DORA: comply with new measures thanks to Cyber Risk Quantification (CRQ)


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The Digital Operation Resilience Act, also known as DORA, comes into force on 16 January 2023 and must be applied by all 27 EU member states from 17 January 2025. The goal of this European regulation? To harmonise cybersecurity measures for companies in the banking, investment and insurance sectors, as well as their IT service providers, and to unlock and enhance the opportunities for innovation and competitiveness offered by digital finance.

To improve their cyber security maturity and comply with these new regulations, companies can rely in particular on cyber risk quantification (CRQ). Citalid has developed a solution tailored to companies and insurance companies. Based on artificial intelligence and backed up by cyber and risk management expertise, it is a decision-making tool that contributes to the operational resilience of organisations through a contextual and financial approach to managing the risks associated with information and communication technologies.

In this article, we take a look at the obligations brought about by DORA and how the financial quantification of cyber risk can contribute to compliance.

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Who is DORA for ?

Before going into the specifics of the Digital Operation Resilience Act and the measures you need to take to comply with it, it is important to mention the context in which this regulation was adopted. It is part of a package of measures taken by the European Union: since September 2020, it has adopted a new digital finance strategy, a new retail payments strategy and legislative proposals on cryptoassets and digital resilience. Cybersecurity is a current concern for the European Union, as other directives on the subject have recently been adopted, such as NIS2. The reason for this particular focus on the banking, insurance and investment sectors is clear from the very first lines of the regulation: “While the widespread use of IT systems and advanced digitisation and connectivity are now essential features of all activities of financial firms in the EU, digital resilience is not yet sufficiently integrated into their operational frameworks”.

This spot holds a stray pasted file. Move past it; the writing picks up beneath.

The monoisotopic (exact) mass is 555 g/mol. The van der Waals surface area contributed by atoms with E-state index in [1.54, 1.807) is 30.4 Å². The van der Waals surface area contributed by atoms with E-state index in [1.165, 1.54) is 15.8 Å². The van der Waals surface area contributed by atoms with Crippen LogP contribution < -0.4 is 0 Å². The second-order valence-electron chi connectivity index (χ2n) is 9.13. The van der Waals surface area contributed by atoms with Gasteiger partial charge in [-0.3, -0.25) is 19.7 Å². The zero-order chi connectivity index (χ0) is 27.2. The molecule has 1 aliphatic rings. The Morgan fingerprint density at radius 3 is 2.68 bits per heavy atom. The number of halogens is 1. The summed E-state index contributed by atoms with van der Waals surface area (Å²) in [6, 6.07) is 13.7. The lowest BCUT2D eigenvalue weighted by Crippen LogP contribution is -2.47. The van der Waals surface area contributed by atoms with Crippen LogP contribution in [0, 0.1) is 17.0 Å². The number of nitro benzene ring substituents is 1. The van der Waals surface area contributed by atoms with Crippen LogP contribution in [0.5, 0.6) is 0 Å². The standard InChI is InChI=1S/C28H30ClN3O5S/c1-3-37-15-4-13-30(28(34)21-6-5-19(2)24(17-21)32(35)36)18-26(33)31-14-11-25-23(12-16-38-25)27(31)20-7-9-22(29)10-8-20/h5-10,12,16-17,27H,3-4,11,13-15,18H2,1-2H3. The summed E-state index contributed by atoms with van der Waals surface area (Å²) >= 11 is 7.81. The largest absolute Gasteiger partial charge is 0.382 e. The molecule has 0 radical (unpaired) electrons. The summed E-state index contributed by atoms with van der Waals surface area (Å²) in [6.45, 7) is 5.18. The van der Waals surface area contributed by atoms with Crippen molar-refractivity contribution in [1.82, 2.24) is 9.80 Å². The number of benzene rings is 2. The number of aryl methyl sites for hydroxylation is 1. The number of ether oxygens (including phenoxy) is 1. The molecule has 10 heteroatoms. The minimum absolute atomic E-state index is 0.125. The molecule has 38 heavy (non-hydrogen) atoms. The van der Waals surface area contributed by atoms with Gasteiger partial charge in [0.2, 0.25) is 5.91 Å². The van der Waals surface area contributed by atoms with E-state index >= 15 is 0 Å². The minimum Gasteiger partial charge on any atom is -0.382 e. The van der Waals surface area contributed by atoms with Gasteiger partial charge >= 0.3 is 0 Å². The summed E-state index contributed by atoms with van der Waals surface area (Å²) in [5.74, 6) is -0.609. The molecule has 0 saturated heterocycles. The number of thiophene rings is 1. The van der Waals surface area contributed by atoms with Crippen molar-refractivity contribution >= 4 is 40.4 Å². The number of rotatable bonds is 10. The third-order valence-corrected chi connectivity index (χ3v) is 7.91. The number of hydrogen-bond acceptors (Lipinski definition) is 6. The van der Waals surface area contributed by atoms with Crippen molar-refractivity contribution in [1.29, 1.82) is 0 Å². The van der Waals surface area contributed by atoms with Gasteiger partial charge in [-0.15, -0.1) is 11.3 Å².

Many companies will be affected by these new regulations. If your company falls into one of the categories below, you will need to apply the new measures and strengthen your security to comply from 2025:

  • Credit institutions;
  • Payment institutions;
  • Electronic money institutions;
  • Investment firms;
  • Cryptoasset service providers;
  • Central securities depositories;
  • Central counterparties;
  • Trading platforms;
  • Central repositories;
  • Alternative investment fund managers and management companies;
  • Data communication service providers;
  • Insurance and reinsurance undertakings, insurance intermediaries on an ancillary basis;
  • Institutions for occupational retirement provision (IORPs);
  • Credit rating agencies ;
  • Administrators of critical benchmarks;
  • Participative financing service providers.

However, this new regulation does not apply to micro-businesses.

New measures to secure the finance and insurance sectors.